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    Record warm summers cause extreme ice melt in Greenland: an international team of scientists, led by Dr Edward Hanna at the University of Sheffield, has found that recent warm summers have caused the most extreme Greenland ice melting in 50 years. The new research provides further evidence of a key impact of global warming and helps scientists place recent satellite observations of Greenland´s shrinking ice mass in a longer-term climatic context. Findings are published in the 15 January 2008 issue of Journal of Climate. University of Sheffield - January 15, 2007.

    Japan's Tsukishima Kikai Co. and Marubeni Corp. have together clinched an order from Oenon Holdings Inc. for a plant that will make bioethanol from rice. The Oenon group will invest around 4.4 billion yen (US$40.17 million) in the project, half of which will be covered by a subsidy from the Ministry of Agriculture, Forestry and Fisheries. The plant will initially produce bioethanol from imported rice, with plans to use Hokkaido-grown rice in the future. It will produce 5 million liters per year starting in 2009, increasing output to 15m liters in 2011. The facility will be able to produce as much as 50,000 liters of bioethanol from 125 tons of rice each day. Trading Markets - January 11, 2007.

    PetroSun, Inc. announced today that its subsidiary, PetroSun BioFuels Refining, has entered into a JV to construct and operate a biodiesel refinery near Coolidge, Arizona. The feedstock for the refinery will be algal oil produced by PetroSun BioFuels at algae farms to be located in Arizona. The refinery will have a capacity of thirty million gallons and will produce 100% renewable biodiesel. PetroSun BioFuels will process the residual algae biomass into ethanol. MarketWire - January 10, 2007.

    BlueFire Ethanol Fuels Inc, which develops and operates carbohydrate-based transportation fuel production facilities, has secured capital liquidity for corporate overhead and continued project development in the value of US$15 million with Quercus, an environmentally focused trust. BlueFire Ethanol Fuels - January 09, 2007.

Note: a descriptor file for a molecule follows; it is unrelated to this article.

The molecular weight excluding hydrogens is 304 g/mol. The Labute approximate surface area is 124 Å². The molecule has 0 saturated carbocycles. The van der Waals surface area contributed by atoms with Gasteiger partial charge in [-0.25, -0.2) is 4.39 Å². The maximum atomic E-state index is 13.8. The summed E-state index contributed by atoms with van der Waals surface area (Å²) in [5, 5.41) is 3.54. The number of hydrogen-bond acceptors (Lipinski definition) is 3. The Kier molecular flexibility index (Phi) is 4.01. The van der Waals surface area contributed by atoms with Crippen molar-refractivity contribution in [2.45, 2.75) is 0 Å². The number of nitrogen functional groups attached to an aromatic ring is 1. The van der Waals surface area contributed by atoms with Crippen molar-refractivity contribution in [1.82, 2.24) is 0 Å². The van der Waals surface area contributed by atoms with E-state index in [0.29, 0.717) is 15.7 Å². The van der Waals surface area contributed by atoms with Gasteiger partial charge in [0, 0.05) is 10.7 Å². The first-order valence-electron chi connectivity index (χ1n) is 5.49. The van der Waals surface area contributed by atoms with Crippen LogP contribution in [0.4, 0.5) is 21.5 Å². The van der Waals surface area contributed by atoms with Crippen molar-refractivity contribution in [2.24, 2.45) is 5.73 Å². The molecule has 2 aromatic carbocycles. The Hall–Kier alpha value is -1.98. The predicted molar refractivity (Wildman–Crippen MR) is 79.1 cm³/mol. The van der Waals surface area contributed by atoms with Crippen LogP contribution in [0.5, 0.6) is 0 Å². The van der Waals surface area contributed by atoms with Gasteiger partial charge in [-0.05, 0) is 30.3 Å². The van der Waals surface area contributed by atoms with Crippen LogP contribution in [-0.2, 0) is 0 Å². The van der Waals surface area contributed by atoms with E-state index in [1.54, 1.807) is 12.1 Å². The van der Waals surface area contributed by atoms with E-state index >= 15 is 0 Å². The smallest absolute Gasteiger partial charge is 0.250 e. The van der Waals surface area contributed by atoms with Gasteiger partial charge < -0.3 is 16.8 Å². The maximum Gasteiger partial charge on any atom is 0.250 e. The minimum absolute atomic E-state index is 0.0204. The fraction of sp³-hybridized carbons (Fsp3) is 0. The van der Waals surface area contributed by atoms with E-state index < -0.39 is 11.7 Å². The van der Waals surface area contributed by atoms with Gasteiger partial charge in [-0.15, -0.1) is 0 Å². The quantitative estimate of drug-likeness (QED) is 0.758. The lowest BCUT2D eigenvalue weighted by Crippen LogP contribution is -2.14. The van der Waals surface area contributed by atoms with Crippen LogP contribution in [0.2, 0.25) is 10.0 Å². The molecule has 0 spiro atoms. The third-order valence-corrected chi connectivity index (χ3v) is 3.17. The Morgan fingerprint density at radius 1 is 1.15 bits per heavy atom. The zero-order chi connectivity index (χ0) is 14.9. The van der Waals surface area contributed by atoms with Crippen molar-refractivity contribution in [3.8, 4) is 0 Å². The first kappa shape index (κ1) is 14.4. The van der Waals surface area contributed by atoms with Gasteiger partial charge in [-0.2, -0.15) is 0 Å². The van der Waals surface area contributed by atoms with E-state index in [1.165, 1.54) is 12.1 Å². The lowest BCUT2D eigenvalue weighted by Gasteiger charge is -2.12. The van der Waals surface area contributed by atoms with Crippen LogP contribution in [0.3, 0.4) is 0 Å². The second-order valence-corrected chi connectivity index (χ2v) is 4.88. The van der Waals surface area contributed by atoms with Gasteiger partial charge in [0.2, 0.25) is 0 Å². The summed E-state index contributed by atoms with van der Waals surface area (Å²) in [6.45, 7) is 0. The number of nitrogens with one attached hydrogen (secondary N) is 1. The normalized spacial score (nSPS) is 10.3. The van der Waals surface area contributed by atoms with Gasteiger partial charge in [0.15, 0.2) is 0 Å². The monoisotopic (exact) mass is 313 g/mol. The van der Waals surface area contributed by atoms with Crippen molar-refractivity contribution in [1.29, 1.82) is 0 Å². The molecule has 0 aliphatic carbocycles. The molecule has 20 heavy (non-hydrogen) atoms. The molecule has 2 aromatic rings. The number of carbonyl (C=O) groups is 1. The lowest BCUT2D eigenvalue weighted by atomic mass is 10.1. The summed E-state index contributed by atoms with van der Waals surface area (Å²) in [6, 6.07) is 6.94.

Some $170 billion in new technology development projects, infrastructure equipment and construction, and biofuel refineries will result from the ethanol production standards contained the new U.S. Energy Bill, says BIO, the global Biotechnology Industry Organization. According to Brent Erickson, BIO's executive vice president "Such a new energy infrastructure has not occurred in more than 100 years. We are at the point where we were in the 1850s when kerosene was first distilled and began to replace whale oil. This technology will be coming so fast that what we say today won't be true in two years." Chemical & Engineering News - January 07, 2007.

    Scottish and Southern Energy plc, the UK's second largest power company, has completed the acquisition of Slough Heat and Power Ltd from SEGRO plc for a total cash consideration of £49.25m. The 101MW CHP plant is the UK’s largest dedicated biomass energy facility fueled by wood chips, biomass and waste paper. Part of the plant is contracted under the Non Fossil Fuel Obligation and part of it produces over 200GWH of output qualifying for Renewable Obligation Certificates (ROCs), which is equivalent to around 90MW of wind generation. Scottish & Southern Energy - January 2, 2007.

    PetroChina Co Ltd, the country's largest oil and gas producer, plans to invest 800 million yuan to build an ethanol plant in Nanchong, in the southwestern province of Sichuan, its parent China National Petroleum Corp said. The ethanol plant has a designed annual capacity of 100,000 tons. ABCMoneyNews - December 21, 2007.

    Mexico passed legislation to promote biofuels last week, offering unspecified support to farmers that grow crops for the production of any renewable fuel. Agriculture Minister Alberto Cardenas said Mexico could expand biodiesel faster than ethanol. More soon. Reuters - December 20, 2007.